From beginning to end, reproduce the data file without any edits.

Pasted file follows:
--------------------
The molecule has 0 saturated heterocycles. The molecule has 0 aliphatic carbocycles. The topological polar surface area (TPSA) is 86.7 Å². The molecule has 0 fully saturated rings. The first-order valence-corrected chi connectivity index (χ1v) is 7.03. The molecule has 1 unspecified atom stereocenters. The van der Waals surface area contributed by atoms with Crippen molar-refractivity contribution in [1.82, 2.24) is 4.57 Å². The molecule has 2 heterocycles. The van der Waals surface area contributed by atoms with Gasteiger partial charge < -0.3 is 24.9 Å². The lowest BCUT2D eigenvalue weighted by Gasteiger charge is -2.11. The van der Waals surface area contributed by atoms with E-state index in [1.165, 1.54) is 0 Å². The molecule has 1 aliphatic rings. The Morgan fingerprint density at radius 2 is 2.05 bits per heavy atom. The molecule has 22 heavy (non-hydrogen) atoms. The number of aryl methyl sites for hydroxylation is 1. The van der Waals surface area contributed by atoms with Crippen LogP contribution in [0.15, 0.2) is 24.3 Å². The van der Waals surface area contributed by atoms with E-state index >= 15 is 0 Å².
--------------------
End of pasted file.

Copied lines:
The molecule has 0 saturated heterocycles. The molecule has 0 aliphatic carbocycles. The topological polar surface area (TPSA) is 86.7 Å². The molecule has 0 fully saturated rings. The first-order valence-corrected chi connectivity index (χ1v) is 7.03. The molecule has 1 unspecified atom stereocenters. The van der Waals surface area contributed by atoms with Crippen molar-refractivity contribution in [1.82, 2.24) is 4.57 Å². The molecule has 2 heterocycles. The van der Waals surface area contributed by atoms with Gasteiger partial charge < -0.3 is 24.9 Å². The lowest BCUT2D eigenvalue weighted by Gasteiger charge is -2.11. The van der Waals surface area contributed by atoms with E-state index in [1.165, 1.54) is 0 Å². The molecule has 1 aliphatic rings. The Morgan fingerprint density at radius 2 is 2.05 bits per heavy atom. The molecule has 22 heavy (non-hydrogen) atoms. The number of aryl methyl sites for hydroxylation is 1. The van der Waals surface area contributed by atoms with Crippen LogP contribution in [0.15, 0.2) is 24.3 Å². The van der Waals surface area contributed by atoms with E-state index >= 15 is 0 Å².